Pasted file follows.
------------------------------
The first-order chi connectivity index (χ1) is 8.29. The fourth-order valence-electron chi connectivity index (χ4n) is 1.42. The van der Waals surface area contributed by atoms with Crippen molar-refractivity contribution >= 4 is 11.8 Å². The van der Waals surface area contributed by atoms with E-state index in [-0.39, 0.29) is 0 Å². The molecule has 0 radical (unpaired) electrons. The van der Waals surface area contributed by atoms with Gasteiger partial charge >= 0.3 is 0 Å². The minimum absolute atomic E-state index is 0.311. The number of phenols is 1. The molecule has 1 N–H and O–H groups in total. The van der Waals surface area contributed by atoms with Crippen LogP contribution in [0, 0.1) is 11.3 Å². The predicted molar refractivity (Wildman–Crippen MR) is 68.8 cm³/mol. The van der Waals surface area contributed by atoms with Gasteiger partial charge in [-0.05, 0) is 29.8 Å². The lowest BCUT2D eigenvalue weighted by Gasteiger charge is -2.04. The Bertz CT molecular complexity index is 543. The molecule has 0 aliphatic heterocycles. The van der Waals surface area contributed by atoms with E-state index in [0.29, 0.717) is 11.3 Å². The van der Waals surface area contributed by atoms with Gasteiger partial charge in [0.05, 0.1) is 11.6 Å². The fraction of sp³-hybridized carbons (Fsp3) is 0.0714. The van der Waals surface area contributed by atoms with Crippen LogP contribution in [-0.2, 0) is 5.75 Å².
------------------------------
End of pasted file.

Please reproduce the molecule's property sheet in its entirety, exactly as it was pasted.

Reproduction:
The first-order chi connectivity index (χ1) is 8.29. The fourth-order valence-electron chi connectivity index (χ4n) is 1.42. The van der Waals surface area contributed by atoms with Crippen molar-refractivity contribution >= 4 is 11.8 Å². The van der Waals surface area contributed by atoms with E-state index in [-0.39, 0.29) is 0 Å². The molecule has 0 radical (unpaired) electrons. The van der Waals surface area contributed by atoms with Gasteiger partial charge >= 0.3 is 0 Å². The minimum absolute atomic E-state index is 0.311. The number of phenols is 1. The molecule has 1 N–H and O–H groups in total. The van der Waals surface area contributed by atoms with Crippen LogP contribution in [0, 0.1) is 11.3 Å². The predicted molar refractivity (Wildman–Crippen MR) is 68.8 cm³/mol. The van der Waals surface area contributed by atoms with Gasteiger partial charge in [-0.05, 0) is 29.8 Å². The lowest BCUT2D eigenvalue weighted by Gasteiger charge is -2.04. The Bertz CT molecular complexity index is 543. The molecule has 0 aliphatic heterocycles. The van der Waals surface area contributed by atoms with E-state index in [0.29, 0.717) is 11.3 Å². The van der Waals surface area contributed by atoms with Gasteiger partial charge in [0.05, 0.1) is 11.6 Å². The fraction of sp³-hybridized carbons (Fsp3) is 0.0714. The van der Waals surface area contributed by atoms with Crippen LogP contribution in [-0.2, 0) is 5.75 Å².